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					ECE, ME – I SEM

Cathode Ray Oscillosope(CRO)

a) Block Diagram
b) Working
c) Application
Function Generator
a) Introduction

b) Block Diagram

c) Application

• What is an oscilloscope?

   A graph-displaying device of electrical signal
     X axis: Time
     Y axis: Voltage
     Z axis: Intensity or brightness

   Information given by oscilloscopes
       Time and voltage
       Frequency and phase
       DC and AC components
       Spectral analysis
       Rise and fall time
       Mathematical analysis

What can you do with oscilloscopes?
   Designing and repairing electronic equipment
   With the proper transducer (Ex: microphone)a)Electrical signal
    in response to physical stimuli, such as sound, mechanical stress,
    light,or heat.
   b)Engine vibrations.
   c)Brain waves

Theory of

Control panel of an oscilloscope
   Vertical Section
   Horizontal Section
   Trigger Section

Basic setting
   Vertical system
       attenuation or amplification of signal(volts/div)
   Horizontal system
       The Time base (sec/div)
   Trigger system(To stabilize a repeating signal and to
    trigger on a single event)

In digital circuits
   Measuring
       Logic level
       Timing
       Logic strength
       Rise and fall time
       Frequency
       Signal integrity
         Waveform distortion
         Noise level

In digital circuits
   Diagnosing
       Timing fault
       Proper fan-in and fan-out
       Proper pull-up and/or termination
       Collision
       Signal integrity
         Reflection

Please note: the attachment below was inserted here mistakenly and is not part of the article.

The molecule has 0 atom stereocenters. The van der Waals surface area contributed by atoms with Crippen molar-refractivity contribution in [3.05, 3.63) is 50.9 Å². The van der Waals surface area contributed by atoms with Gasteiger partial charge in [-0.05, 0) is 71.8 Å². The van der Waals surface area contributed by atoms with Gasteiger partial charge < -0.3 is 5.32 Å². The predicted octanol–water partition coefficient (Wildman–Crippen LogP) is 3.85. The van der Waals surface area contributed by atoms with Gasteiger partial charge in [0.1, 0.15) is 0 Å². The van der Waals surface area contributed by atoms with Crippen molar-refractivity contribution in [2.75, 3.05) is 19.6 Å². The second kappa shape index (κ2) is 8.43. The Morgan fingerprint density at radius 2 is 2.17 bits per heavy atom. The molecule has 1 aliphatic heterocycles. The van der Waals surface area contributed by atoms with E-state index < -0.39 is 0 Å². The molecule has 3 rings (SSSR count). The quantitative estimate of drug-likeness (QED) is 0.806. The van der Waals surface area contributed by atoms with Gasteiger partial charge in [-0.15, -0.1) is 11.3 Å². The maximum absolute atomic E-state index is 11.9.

 Noise, crosstalk and ground bounce

       Open, short or stuck at 0 or 1

                                 Cathode-Ray Tube (CRT)

• Found in oscilloscopes, and similar devices are used in TV picture tubes
  and computer displays
• Use an electron beam

                                Cathode-Ray Tube (CRT)

               regulates the number of electrons that reach the anode and
Control Grid     hence control the brightness of the spot on the screen.
Focusing       ensures that electrons leaving the cathode in slightly different
anode            directions are focused down to a narrow beam and all arrive
                 at the same spot on the screen.

Cathode-Ray Tube (CRT)

Electron gun   consist of cathode, control grid, focusing anode, and
               accelerating anode
Deflecting     An electric field between the first pair of plates deflects the
plates         electrons horizontally, and an electric field between the
               second pair deflects them vertically. If no deflecting fields
               are present, the electrons travel in a straight line from the
               hole in the accelerating anode to the center of the screen,
               where they produce a bright spot.
                                 Principle Elements of a CRT

The interior of the tube is a very good vacuum, with a pressure of around
0.01 Pa (10−7 atm) or less.

The cathode, at the left end in the figure, is raised to a high temperature by the
heater, and electrons evaporate from the surface of the cathode.

The accelerating anode, with a small hole at its center, is maintained at a high
positive potential V1, of the order of 1 to 20kV, relative to the cathode.

This potential difference gives rise to an electric field directed from right to left in
the region between the accelerating anode and the cathode.

Electrons passing through the hole in the anode form a narrow beam and travel
with constant horizontal velocity from the anode to the fluorescent screen.

The area where the electrons strike the screen glows brightly.